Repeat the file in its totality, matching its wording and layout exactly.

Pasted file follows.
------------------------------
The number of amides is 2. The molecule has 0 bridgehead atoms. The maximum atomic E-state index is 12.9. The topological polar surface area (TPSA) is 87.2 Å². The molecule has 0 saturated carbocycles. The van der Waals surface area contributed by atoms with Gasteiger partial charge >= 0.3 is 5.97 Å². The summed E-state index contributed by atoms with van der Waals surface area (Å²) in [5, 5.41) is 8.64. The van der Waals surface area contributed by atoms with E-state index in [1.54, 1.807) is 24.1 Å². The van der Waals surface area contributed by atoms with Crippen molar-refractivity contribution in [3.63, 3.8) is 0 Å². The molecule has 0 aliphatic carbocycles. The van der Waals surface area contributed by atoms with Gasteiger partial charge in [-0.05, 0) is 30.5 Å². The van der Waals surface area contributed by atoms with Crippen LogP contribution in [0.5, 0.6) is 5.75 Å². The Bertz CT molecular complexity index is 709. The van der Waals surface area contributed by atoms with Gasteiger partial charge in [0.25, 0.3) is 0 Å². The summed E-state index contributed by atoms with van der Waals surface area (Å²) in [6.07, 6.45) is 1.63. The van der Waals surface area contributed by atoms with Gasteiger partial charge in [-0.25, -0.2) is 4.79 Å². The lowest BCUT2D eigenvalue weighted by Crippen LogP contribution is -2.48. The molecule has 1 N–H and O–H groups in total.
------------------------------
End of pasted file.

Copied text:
The number of amides is 2. The molecule has 0 bridgehead atoms. The maximum atomic E-state index is 12.9. The topological polar surface area (TPSA) is 87.2 Å². The molecule has 0 saturated carbocycles. The van der Waals surface area contributed by atoms with Gasteiger partial charge >= 0.3 is 5.97 Å². The summed E-state index contributed by atoms with van der Waals surface area (Å²) in [5, 5.41) is 8.64. The van der Waals surface area contributed by atoms with E-state index in [1.54, 1.807) is 24.1 Å². The van der Waals surface area contributed by atoms with Crippen molar-refractivity contribution in [3.63, 3.8) is 0 Å². The molecule has 0 aliphatic carbocycles. The van der Waals surface area contributed by atoms with Gasteiger partial charge in [-0.05, 0) is 30.5 Å². The van der Waals surface area contributed by atoms with Crippen LogP contribution in [0.5, 0.6) is 5.75 Å². The Bertz CT molecular complexity index is 709. The van der Waals surface area contributed by atoms with Gasteiger partial charge in [0.25, 0.3) is 0 Å². The summed E-state index contributed by atoms with van der Waals surface area (Å²) in [6.07, 6.45) is 1.63. The van der Waals surface area contributed by atoms with Gasteiger partial charge in [-0.25, -0.2) is 4.79 Å². The lowest BCUT2D eigenvalue weighted by Crippen LogP contribution is -2.48. The molecule has 1 N–H and O–H groups in total.